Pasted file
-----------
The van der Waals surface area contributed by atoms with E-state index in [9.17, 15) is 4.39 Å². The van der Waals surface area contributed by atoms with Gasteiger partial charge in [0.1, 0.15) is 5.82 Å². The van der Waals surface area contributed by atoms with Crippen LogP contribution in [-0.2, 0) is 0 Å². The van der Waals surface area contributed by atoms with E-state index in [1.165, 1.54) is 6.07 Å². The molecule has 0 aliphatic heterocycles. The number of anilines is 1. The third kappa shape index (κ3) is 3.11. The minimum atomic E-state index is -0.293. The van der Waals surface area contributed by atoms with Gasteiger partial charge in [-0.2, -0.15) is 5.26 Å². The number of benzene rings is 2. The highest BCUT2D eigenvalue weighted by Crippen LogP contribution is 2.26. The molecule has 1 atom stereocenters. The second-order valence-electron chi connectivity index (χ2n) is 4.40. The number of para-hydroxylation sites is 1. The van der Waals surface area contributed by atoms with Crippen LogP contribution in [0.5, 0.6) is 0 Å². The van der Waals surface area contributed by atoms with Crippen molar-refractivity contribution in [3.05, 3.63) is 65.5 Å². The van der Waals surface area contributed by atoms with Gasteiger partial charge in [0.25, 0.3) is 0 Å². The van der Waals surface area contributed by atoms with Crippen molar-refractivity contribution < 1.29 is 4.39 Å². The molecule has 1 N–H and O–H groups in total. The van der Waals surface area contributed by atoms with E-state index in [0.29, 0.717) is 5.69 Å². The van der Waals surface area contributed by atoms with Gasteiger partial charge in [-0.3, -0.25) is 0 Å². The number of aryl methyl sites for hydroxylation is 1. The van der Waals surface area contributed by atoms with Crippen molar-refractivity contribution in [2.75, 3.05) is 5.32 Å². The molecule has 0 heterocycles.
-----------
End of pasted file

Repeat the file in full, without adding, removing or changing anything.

The van der Waals surface area contributed by atoms with E-state index in [9.17, 15) is 4.39 Å². The van der Waals surface area contributed by atoms with Gasteiger partial charge in [0.1, 0.15) is 5.82 Å². The van der Waals surface area contributed by atoms with Crippen LogP contribution in [-0.2, 0) is 0 Å². The van der Waals surface area contributed by atoms with E-state index in [1.165, 1.54) is 6.07 Å². The molecule has 0 aliphatic heterocycles. The number of anilines is 1. The third kappa shape index (κ3) is 3.11. The minimum atomic E-state index is -0.293. The van der Waals surface area contributed by atoms with Gasteiger partial charge in [-0.2, -0.15) is 5.26 Å². The number of benzene rings is 2. The highest BCUT2D eigenvalue weighted by Crippen LogP contribution is 2.26. The molecule has 1 atom stereocenters. The second-order valence-electron chi connectivity index (χ2n) is 4.40. The number of para-hydroxylation sites is 1. The van der Waals surface area contributed by atoms with Crippen LogP contribution in [0.5, 0.6) is 0 Å². The van der Waals surface area contributed by atoms with Crippen molar-refractivity contribution in [3.05, 3.63) is 65.5 Å². The van der Waals surface area contributed by atoms with Gasteiger partial charge in [0.25, 0.3) is 0 Å². The van der Waals surface area contributed by atoms with Crippen molar-refractivity contribution < 1.29 is 4.39 Å². The molecule has 1 N–H and O–H groups in total. The van der Waals surface area contributed by atoms with E-state index in [0.29, 0.717) is 5.69 Å². The van der Waals surface area contributed by atoms with Gasteiger partial charge in [-0.3, -0.25) is 0 Å². The number of aryl methyl sites for hydroxylation is 1. The van der Waals surface area contributed by atoms with Crippen molar-refractivity contribution in [2.75, 3.05) is 5.32 Å². The molecule has 0 heterocycles.